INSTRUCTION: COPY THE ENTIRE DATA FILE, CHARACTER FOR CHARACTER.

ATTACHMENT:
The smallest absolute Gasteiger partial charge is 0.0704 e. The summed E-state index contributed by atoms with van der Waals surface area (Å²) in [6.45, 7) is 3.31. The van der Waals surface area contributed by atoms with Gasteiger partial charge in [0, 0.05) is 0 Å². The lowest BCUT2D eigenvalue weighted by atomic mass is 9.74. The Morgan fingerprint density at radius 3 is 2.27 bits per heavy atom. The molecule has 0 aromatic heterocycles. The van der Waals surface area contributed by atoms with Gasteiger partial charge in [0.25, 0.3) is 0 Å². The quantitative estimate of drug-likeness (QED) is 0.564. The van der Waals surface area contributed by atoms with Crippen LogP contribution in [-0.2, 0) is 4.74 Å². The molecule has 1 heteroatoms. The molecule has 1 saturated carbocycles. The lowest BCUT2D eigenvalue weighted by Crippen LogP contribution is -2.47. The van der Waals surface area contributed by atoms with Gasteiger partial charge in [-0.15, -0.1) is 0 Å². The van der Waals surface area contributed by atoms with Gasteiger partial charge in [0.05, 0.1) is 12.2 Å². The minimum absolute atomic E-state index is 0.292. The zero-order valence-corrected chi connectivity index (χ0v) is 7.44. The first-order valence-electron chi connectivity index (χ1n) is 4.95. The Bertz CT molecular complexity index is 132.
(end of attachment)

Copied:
The smallest absolute Gasteiger partial charge is 0.0704 e. The summed E-state index contributed by atoms with van der Waals surface area (Å²) in [6.45, 7) is 3.31. The van der Waals surface area contributed by atoms with Gasteiger partial charge in [0, 0.05) is 0 Å². The lowest BCUT2D eigenvalue weighted by atomic mass is 9.74. The Morgan fingerprint density at radius 3 is 2.27 bits per heavy atom. The molecule has 0 aromatic heterocycles. The van der Waals surface area contributed by atoms with Gasteiger partial charge in [0.25, 0.3) is 0 Å². The quantitative estimate of drug-likeness (QED) is 0.564. The van der Waals surface area contributed by atoms with Crippen LogP contribution in [-0.2, 0) is 4.74 Å². The molecule has 1 heteroatoms. The molecule has 1 saturated carbocycles. The lowest BCUT2D eigenvalue weighted by Crippen LogP contribution is -2.47. The van der Waals surface area contributed by atoms with Gasteiger partial charge in [-0.15, -0.1) is 0 Å². The van der Waals surface area contributed by atoms with Gasteiger partial charge in [0.05, 0.1) is 12.2 Å². The minimum absolute atomic E-state index is 0.292. The zero-order valence-corrected chi connectivity index (χ0v) is 7.44. The first-order valence-electron chi connectivity index (χ1n) is 4.95. The Bertz CT molecular complexity index is 132.